Mogadishu, February 20, 2010 — Islamist insurgents
and fighters from Somalia's government forces mingle peacefully at
Mogadishu's main weapons market, but both sides are stocking up ahead of
a major government offensive.
Civilians have fled the city and many shops have closed down, as the
government offensive, supported by African Union troops, is believed to
For weapons dealer Abdi Hirsi however, business is brisk.
His best-selling item is a Chinese handgun, whose market value has
appreciated by 25 percent in recent days.
"The Chinese pistol which was going for 560 dollars now fetches around
700," he told AFP. "I'm talking about a brand new one, complete with
sealed packaging and all."
"If you buy a larger quantity, we can bring the price down a bit or make
a serious discount on the ammo," Hirsi said.
The young dealer added apologetically that rocket-propelled grenade
(RPG) launchers were out of stock since last week. "But I can get some
from other merchants if there's a serious buyer."
The market is situated in Bakara, a restive northern neighborhood of
Mogadishu and the mercantile heart of the Somali capital.
An intricate web of narrow alleyways that has chronically provided
useful shelter to armed groups, Bakara offers everything from food to
textile products, as well as gold, fuel and a vast choice of looted
In one corner of the market area is the weapons market, which is known
in Somali as Irtoogte -- "sky-shooters" -- because dealers and customers
habitually test the goods on the spot.
"Testing is essential to verify that the product is operational, we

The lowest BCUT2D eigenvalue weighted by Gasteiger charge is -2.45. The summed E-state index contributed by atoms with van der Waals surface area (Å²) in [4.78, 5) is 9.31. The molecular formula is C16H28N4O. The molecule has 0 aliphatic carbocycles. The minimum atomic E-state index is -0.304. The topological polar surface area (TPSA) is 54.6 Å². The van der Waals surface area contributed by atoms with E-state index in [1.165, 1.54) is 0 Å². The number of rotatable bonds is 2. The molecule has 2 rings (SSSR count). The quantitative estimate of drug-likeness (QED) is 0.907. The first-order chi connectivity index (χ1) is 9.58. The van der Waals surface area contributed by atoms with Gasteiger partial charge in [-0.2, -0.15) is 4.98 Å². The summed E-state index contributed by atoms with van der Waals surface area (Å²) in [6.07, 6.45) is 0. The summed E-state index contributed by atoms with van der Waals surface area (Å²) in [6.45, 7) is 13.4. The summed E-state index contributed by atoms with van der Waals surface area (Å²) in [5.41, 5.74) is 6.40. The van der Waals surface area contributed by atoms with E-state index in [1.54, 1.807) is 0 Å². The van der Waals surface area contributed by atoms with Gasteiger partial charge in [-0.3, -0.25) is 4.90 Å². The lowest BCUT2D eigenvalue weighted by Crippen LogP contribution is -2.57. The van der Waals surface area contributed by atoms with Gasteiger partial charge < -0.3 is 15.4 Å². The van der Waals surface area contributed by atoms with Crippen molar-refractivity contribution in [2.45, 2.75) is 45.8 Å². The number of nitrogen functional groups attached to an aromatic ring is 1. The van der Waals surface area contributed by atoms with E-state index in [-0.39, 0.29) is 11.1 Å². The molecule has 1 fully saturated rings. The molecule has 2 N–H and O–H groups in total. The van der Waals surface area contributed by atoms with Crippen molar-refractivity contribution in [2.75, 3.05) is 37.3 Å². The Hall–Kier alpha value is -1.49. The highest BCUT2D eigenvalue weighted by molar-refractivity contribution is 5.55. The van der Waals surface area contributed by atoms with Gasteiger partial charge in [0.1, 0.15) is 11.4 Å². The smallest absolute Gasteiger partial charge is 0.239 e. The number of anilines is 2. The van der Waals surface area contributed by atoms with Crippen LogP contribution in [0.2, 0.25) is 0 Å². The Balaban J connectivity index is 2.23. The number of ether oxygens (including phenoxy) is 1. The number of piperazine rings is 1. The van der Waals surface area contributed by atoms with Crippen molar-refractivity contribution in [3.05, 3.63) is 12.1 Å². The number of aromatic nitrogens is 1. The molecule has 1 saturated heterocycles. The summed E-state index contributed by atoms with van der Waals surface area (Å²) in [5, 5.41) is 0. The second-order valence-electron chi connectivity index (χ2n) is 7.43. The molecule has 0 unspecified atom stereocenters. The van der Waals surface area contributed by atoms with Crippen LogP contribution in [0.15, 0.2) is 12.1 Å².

can't be selling fake guns to people," said 34-year-old Ahmed Mohamed,
another arms retailer.
Irtoogte was officially closed down by the transitional federal
government in 2007 and the Shabaab -- the rebel group sympathetic to Al
Qaeda that controls most of the country -- also banned it a year later
after capturing the area.
Mogadishu's dealers started conducting their business less openly but
for those who can afford it, purchasing an assault rifle is barely
harder than buying a mobile phone.
"You can't display your weapons on the street like before but it is
important to carry on and keep looking for customers," said Mohamed.
"The Shabaab and the government may confiscate our goods if they see
them so we have to keep our commodities in a safe place and deliver
directly to the buyer," he explained.
The Sky-shooters market also includes repairmen.
"They can do a nice job with a lot of things from machineguns to ageing
anti-aircraft weapons. They work for everybody because they are not
factionally biased," said Abdillahi Sheikh Omar, another dealer.
Sheikh Omar deals mainly in the everlasting AK-47, which he explained
sells at 650 dollars when new and as little as 150 dollars when used.
Landmines are hard to find but available and ammunition comes in many
sizes and at generally low cost, such is the extent to which Somalia has
been awash with weapons for years.
Mohamoud Abdi, a 23-year-old Shabaab fighter looking for a good deal, is
disappointed because he can't find ammunition for the US-made 106mm M40
recoilless rifle, an old but efficient anti-tank weapon.
"The guns are here but there's no ammunition for the 106. If we were
able to use those rifles, the African Union forces would scamper home
like the UN troops did in 1995," he said.
The UN group monitoring the arms embargo on Somalia said in a report a
year ago that "as much as 80 per cent of the international investment in
building the TFG security forces has been diverted to purposes other
than those for which it was intended."
Amnesty International said in a recent report that it believed "the TFG
lacks the capacity to prevent the diversion of substantial quantities of
its own weaponry and military equipment to other armed groups and to
Somalia's domestic arms markets."
Source: AFP, February 18, 2010